Posted by: Mark Polk | 5:00 am

Don’t Do What That Guy Did to His RV

It doesn’t matter if you are a new RV owner or a seasoned veteran, we all make silly mistakes at some point in time. I usually encourage the use of checklists to help avoid making some of the more common mistakes RV owners make from time to time. When you use a checklist it’s not as easy to forget or overlook a certain step or procedure. But you can’t have a checklist for everything you do in your RV. With that said, in no particular order I want to offer some common mistakes RV owners make in an effort to prevent the same thing from happening to you.

RV toilet flushingOne common problem RV owners experience is odors coming from the black water holding tank. Most of the problem is associated with the way the RV toilet and black water holding tank is designed. RV holding tanks have a vent pipe going from the tank to the roof of the RV. The holding tank odors accumulate in the tank and can’t really be vented outside because there is no air pressure to help force the gasses (odors) up and out of the roof vent. When the air pressure is higher inside the holding tank, than it is inside the RV, the odor escapes into the RV by way of the toilet when you flush it. Some of this can’t be prevented but there are a couple things that help. One is to use plenty of water. The water level in your holding tank will help control odors. You need to get in the habit of adding more water to the holding tank whenever you flush the toilet. It is important you keep the water level above the contents of the holding tank to help control odors. And of course holding tank treatments help too.  Another problem is people don’t add enough water after they empty the holding tanks. You need to know what size holding tank you have and make sure you add enough water to completely cover the bottom of the tank, at a minimum, every time you empty the tank. And there are aftermarket roof vents designed specifically to help pull the gasses from the tank and vent it outside.

slde out hitsAnother common problem is when you extend or retract slide-outs in your RV and something gets in the way and ultimately gets crushed. If your RV has slide-outs you may have already experienced this. On motorized RVs the driver’s seat can be the culprit. You start to extend or retract the slide-out and the next thing you know it’s hitting the seat.  On one occasion I accidentally crushed the packet my RV owner’s manuals are stored in, and on another occasion the clothes hamper got in the way of the slide-out. The only advice I can offer is to check and double check everything in the slide-outs path prior to extending or retracting any slide-out. Don’t forget to check the area outside prior to extending the slide-outs! (see photo)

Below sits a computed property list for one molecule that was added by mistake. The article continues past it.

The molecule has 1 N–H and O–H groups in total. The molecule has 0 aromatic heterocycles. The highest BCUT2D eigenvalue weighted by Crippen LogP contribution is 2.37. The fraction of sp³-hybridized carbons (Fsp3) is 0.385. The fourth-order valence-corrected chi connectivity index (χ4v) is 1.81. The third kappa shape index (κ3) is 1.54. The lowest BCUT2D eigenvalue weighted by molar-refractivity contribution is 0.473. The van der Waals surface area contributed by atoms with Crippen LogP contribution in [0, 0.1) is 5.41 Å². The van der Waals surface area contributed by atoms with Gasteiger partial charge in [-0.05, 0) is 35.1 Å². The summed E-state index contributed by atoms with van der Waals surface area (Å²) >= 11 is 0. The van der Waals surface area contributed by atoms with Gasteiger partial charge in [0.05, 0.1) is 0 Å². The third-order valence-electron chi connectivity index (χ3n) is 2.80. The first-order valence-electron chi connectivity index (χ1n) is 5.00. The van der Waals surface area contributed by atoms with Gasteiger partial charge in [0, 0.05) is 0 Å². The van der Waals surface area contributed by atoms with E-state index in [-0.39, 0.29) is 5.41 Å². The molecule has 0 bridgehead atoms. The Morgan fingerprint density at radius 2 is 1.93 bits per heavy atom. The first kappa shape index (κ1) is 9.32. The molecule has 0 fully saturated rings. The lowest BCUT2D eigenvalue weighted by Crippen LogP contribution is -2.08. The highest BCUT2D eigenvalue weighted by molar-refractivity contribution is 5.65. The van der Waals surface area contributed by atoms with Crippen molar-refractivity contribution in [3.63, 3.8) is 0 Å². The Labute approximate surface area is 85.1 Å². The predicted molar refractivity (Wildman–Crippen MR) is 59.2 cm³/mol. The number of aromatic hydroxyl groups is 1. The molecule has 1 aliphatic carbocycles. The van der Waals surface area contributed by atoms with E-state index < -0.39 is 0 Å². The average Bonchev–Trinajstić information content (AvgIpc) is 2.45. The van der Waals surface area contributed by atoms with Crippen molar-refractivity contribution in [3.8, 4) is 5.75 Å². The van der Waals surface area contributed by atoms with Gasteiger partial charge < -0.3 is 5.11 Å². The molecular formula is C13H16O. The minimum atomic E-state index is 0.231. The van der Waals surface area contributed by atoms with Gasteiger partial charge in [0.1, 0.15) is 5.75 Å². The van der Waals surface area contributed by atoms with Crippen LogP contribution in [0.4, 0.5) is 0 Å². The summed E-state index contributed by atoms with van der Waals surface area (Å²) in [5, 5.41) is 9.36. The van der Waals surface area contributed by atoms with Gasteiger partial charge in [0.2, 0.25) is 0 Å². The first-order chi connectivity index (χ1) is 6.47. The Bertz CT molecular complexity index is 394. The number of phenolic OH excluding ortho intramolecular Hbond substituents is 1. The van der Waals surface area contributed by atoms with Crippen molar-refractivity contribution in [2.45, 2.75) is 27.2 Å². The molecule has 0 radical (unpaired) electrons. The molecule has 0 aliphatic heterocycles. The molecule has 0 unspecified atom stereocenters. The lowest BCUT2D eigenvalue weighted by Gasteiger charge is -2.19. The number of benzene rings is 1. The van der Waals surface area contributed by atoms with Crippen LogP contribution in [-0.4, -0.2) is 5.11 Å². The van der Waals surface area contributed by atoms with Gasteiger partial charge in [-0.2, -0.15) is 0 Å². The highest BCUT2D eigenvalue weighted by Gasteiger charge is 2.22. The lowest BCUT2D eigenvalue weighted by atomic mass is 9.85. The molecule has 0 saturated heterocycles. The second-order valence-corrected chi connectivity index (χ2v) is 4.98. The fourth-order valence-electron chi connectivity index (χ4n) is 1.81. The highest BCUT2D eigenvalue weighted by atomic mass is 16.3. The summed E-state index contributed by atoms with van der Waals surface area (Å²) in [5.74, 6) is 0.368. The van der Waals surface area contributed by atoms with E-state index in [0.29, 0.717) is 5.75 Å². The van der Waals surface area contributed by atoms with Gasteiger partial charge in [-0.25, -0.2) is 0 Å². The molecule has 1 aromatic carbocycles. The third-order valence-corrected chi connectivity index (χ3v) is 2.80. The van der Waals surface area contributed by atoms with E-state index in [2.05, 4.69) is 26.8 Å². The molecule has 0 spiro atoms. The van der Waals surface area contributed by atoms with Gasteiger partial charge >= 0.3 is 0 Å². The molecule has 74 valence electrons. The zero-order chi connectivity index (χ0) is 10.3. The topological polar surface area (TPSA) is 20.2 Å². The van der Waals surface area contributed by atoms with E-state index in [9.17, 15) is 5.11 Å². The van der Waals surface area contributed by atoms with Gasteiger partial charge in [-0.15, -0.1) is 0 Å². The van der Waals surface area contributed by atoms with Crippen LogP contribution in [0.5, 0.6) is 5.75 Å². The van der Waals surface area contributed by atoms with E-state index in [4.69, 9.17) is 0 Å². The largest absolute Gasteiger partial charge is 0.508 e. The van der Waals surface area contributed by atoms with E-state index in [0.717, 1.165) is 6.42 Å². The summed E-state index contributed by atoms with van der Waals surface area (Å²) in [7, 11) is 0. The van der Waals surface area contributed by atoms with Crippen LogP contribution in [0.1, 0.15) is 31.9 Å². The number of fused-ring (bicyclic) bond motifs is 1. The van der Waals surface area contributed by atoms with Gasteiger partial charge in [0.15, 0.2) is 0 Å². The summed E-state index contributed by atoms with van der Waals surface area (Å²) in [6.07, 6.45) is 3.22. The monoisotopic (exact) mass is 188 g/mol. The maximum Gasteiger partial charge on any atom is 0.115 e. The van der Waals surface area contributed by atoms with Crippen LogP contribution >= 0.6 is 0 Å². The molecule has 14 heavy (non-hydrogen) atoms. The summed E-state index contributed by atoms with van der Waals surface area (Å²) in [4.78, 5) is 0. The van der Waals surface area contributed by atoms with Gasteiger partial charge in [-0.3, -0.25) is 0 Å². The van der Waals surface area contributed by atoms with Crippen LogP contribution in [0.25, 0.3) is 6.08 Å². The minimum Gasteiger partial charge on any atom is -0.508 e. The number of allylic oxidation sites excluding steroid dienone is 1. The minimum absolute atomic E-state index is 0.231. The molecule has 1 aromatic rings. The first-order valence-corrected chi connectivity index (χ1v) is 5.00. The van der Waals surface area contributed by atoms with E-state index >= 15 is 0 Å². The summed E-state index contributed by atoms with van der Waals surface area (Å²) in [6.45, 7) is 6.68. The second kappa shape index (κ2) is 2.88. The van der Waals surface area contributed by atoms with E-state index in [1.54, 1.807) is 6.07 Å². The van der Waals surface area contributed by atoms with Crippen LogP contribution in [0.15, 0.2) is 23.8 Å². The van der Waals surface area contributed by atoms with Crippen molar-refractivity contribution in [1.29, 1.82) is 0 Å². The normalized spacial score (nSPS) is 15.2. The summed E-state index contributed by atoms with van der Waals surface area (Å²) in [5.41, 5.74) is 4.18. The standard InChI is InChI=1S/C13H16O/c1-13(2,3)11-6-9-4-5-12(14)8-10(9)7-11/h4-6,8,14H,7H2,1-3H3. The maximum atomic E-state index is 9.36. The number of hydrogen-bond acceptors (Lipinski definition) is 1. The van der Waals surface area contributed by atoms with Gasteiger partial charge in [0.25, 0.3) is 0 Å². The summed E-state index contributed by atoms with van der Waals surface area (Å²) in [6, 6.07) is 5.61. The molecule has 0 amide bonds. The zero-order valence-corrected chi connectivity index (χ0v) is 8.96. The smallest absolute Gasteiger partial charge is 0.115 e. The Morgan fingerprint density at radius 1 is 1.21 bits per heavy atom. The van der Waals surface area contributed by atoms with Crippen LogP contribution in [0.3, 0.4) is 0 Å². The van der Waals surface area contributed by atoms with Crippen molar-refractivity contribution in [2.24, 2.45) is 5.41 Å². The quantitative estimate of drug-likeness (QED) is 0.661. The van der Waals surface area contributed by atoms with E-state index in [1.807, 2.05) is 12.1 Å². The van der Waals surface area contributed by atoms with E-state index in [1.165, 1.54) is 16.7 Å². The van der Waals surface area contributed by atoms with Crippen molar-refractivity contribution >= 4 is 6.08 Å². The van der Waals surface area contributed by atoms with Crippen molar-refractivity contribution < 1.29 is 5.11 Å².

Next on my list is forgetting to turn off battery disconnect switches, and the next time you use the RV the battery is dead.  This has not happened to me in a long time, but it has happened in the past. The last thing I do before walking out the door is turn the disconnect switches off. If your RV is not equipped with battery disconnect switches you need to double check that all the 12-volt devices in the RV are turned off. In this case it would pay to disconnect the negative battery cable, or purchase a battery disconnect that can be installed directly on the RV battery. It doesn’t take long for a battery to discharge, and if it remains in a low state-of-charge condition for extended periods of time it will die.

Last on my list is forgetting to turn appliances off before connecting or disconnecting from electricity. This can be a costly mistake too, especially if it damages the air conditioner. Always make sure all of the appliances in the RV are in the off position prior to plugging or unplugging the unit into electricity. Another good habit to get into is to make sure the circuit breaker at the power pedestal is off, plug the power cord in and then turn the breaker on.

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Happy RV Learning,
Mark Polk

RV Education 101

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